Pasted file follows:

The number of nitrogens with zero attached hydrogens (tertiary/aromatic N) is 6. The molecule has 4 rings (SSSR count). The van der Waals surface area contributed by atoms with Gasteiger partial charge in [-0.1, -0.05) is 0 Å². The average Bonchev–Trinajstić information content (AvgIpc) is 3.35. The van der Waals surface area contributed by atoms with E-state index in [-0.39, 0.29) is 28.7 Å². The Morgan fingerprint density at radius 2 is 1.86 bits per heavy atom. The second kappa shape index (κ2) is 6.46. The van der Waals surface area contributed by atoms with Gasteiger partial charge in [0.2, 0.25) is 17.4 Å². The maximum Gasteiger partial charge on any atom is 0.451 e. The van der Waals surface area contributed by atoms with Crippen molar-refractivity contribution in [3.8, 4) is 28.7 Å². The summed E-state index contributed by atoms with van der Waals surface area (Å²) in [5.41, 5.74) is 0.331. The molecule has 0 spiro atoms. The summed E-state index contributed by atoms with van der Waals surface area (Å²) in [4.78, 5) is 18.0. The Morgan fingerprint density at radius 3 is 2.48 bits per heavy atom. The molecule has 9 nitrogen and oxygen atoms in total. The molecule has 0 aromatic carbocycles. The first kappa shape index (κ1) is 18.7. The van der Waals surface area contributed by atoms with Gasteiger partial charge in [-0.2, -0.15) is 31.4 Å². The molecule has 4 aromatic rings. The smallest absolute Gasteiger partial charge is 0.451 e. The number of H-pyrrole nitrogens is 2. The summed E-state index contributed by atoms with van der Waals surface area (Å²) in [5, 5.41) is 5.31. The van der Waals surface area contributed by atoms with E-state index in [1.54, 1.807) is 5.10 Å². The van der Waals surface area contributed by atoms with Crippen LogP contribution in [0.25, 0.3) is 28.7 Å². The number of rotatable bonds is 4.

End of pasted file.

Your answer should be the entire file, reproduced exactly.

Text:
The number of nitrogens with zero attached hydrogens (tertiary/aromatic N) is 6. The molecule has 4 rings (SSSR count). The van der Waals surface area contributed by atoms with Gasteiger partial charge in [-0.1, -0.05) is 0 Å². The average Bonchev–Trinajstić information content (AvgIpc) is 3.35. The van der Waals surface area contributed by atoms with E-state index in [-0.39, 0.29) is 28.7 Å². The Morgan fingerprint density at radius 2 is 1.86 bits per heavy atom. The second kappa shape index (κ2) is 6.46. The van der Waals surface area contributed by atoms with Gasteiger partial charge in [0.2, 0.25) is 17.4 Å². The maximum Gasteiger partial charge on any atom is 0.451 e. The van der Waals surface area contributed by atoms with Crippen molar-refractivity contribution in [3.8, 4) is 28.7 Å². The summed E-state index contributed by atoms with van der Waals surface area (Å²) in [5.41, 5.74) is 0.331. The molecule has 0 spiro atoms. The summed E-state index contributed by atoms with van der Waals surface area (Å²) in [4.78, 5) is 18.0. The Morgan fingerprint density at radius 3 is 2.48 bits per heavy atom. The molecule has 9 nitrogen and oxygen atoms in total. The molecule has 0 aromatic carbocycles. The first kappa shape index (κ1) is 18.7. The van der Waals surface area contributed by atoms with Gasteiger partial charge in [-0.2, -0.15) is 31.4 Å². The molecule has 4 aromatic rings. The smallest absolute Gasteiger partial charge is 0.451 e. The number of H-pyrrole nitrogens is 2. The summed E-state index contributed by atoms with van der Waals surface area (Å²) in [5, 5.41) is 5.31. The van der Waals surface area contributed by atoms with E-state index in [1.54, 1.807) is 5.10 Å². The van der Waals surface area contributed by atoms with Crippen LogP contribution in [0.25, 0.3) is 28.7 Å². The number of rotatable bonds is 4.